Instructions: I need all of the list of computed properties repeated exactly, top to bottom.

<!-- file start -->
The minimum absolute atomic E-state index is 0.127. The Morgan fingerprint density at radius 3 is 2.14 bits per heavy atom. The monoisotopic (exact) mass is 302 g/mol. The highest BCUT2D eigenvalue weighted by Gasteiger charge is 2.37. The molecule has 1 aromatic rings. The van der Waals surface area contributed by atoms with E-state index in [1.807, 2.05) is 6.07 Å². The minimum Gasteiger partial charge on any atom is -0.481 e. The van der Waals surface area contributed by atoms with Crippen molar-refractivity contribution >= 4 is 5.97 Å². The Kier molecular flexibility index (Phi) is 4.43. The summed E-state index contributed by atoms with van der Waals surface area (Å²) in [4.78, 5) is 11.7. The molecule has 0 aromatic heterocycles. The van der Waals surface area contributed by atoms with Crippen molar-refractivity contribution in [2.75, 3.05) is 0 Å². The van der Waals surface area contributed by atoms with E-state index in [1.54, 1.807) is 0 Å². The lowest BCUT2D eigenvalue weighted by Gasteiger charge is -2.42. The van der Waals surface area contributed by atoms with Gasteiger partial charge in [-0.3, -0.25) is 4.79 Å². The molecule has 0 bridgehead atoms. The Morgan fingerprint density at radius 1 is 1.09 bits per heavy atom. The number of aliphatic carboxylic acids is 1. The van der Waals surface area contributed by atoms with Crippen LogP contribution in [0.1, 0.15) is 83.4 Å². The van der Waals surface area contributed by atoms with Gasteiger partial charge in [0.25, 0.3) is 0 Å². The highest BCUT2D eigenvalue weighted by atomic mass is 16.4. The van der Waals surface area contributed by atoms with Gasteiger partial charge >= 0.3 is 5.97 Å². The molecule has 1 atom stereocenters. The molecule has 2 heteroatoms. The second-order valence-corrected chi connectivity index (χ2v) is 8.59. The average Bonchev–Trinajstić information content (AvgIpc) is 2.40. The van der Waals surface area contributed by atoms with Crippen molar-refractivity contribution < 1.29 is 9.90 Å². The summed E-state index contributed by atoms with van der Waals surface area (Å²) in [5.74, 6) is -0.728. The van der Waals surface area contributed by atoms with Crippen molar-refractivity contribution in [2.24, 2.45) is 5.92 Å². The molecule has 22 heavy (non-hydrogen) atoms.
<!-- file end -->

The minimum absolute atomic E-state index is 0.127. The Morgan fingerprint density at radius 3 is 2.14 bits per heavy atom. The monoisotopic (exact) mass is 302 g/mol. The highest BCUT2D eigenvalue weighted by Gasteiger charge is 2.37. The molecule has 1 aromatic rings. The van der Waals surface area contributed by atoms with E-state index in [1.807, 2.05) is 6.07 Å². The minimum Gasteiger partial charge on any atom is -0.481 e. The van der Waals surface area contributed by atoms with Crippen molar-refractivity contribution >= 4 is 5.97 Å². The Kier molecular flexibility index (Phi) is 4.43. The summed E-state index contributed by atoms with van der Waals surface area (Å²) in [4.78, 5) is 11.7. The molecule has 0 aromatic heterocycles. The van der Waals surface area contributed by atoms with Crippen molar-refractivity contribution in [2.75, 3.05) is 0 Å². The van der Waals surface area contributed by atoms with E-state index in [1.54, 1.807) is 0 Å². The lowest BCUT2D eigenvalue weighted by Gasteiger charge is -2.42. The van der Waals surface area contributed by atoms with Gasteiger partial charge in [-0.3, -0.25) is 4.79 Å². The molecule has 0 bridgehead atoms. The Morgan fingerprint density at radius 1 is 1.09 bits per heavy atom. The number of aliphatic carboxylic acids is 1. The van der Waals surface area contributed by atoms with Crippen LogP contribution in [0.1, 0.15) is 83.4 Å². The van der Waals surface area contributed by atoms with Gasteiger partial charge in [0.25, 0.3) is 0 Å². The highest BCUT2D eigenvalue weighted by atomic mass is 16.4. The van der Waals surface area contributed by atoms with Gasteiger partial charge >= 0.3 is 5.97 Å². The molecule has 1 atom stereocenters. The molecule has 2 heteroatoms. The second-order valence-corrected chi connectivity index (χ2v) is 8.59. The average Bonchev–Trinajstić information content (AvgIpc) is 2.40. The van der Waals surface area contributed by atoms with Crippen molar-refractivity contribution < 1.29 is 9.90 Å². The summed E-state index contributed by atoms with van der Waals surface area (Å²) in [5.74, 6) is -0.728. The van der Waals surface area contributed by atoms with Crippen molar-refractivity contribution in [2.24, 2.45) is 5.92 Å². The molecule has 22 heavy (non-hydrogen) atoms.